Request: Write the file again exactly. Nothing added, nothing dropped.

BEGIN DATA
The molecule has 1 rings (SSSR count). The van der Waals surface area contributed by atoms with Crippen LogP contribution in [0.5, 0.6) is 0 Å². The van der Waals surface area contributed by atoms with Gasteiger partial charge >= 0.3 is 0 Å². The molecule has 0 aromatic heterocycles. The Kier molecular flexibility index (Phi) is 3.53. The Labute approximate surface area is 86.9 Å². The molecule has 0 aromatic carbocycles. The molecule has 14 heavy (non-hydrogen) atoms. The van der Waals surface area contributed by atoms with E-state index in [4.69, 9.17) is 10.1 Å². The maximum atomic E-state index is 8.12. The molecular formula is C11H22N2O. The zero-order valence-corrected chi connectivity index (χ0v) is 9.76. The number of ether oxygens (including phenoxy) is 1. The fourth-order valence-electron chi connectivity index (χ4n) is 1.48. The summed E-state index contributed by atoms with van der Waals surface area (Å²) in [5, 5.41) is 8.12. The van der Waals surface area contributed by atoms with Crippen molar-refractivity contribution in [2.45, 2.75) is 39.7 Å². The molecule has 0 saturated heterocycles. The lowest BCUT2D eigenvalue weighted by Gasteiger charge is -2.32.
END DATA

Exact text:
The molecule has 1 rings (SSSR count). The van der Waals surface area contributed by atoms with Crippen LogP contribution in [0.5, 0.6) is 0 Å². The van der Waals surface area contributed by atoms with Gasteiger partial charge >= 0.3 is 0 Å². The molecule has 0 aromatic heterocycles. The Kier molecular flexibility index (Phi) is 3.53. The Labute approximate surface area is 86.9 Å². The molecule has 0 aromatic carbocycles. The molecule has 14 heavy (non-hydrogen) atoms. The van der Waals surface area contributed by atoms with E-state index in [4.69, 9.17) is 10.1 Å². The maximum atomic E-state index is 8.12. The molecular formula is C11H22N2O. The zero-order valence-corrected chi connectivity index (χ0v) is 9.76. The number of ether oxygens (including phenoxy) is 1. The fourth-order valence-electron chi connectivity index (χ4n) is 1.48. The summed E-state index contributed by atoms with van der Waals surface area (Å²) in [5, 5.41) is 8.12. The van der Waals surface area contributed by atoms with Crippen molar-refractivity contribution in [2.45, 2.75) is 39.7 Å². The molecule has 0 saturated heterocycles. The lowest BCUT2D eigenvalue weighted by Gasteiger charge is -2.32.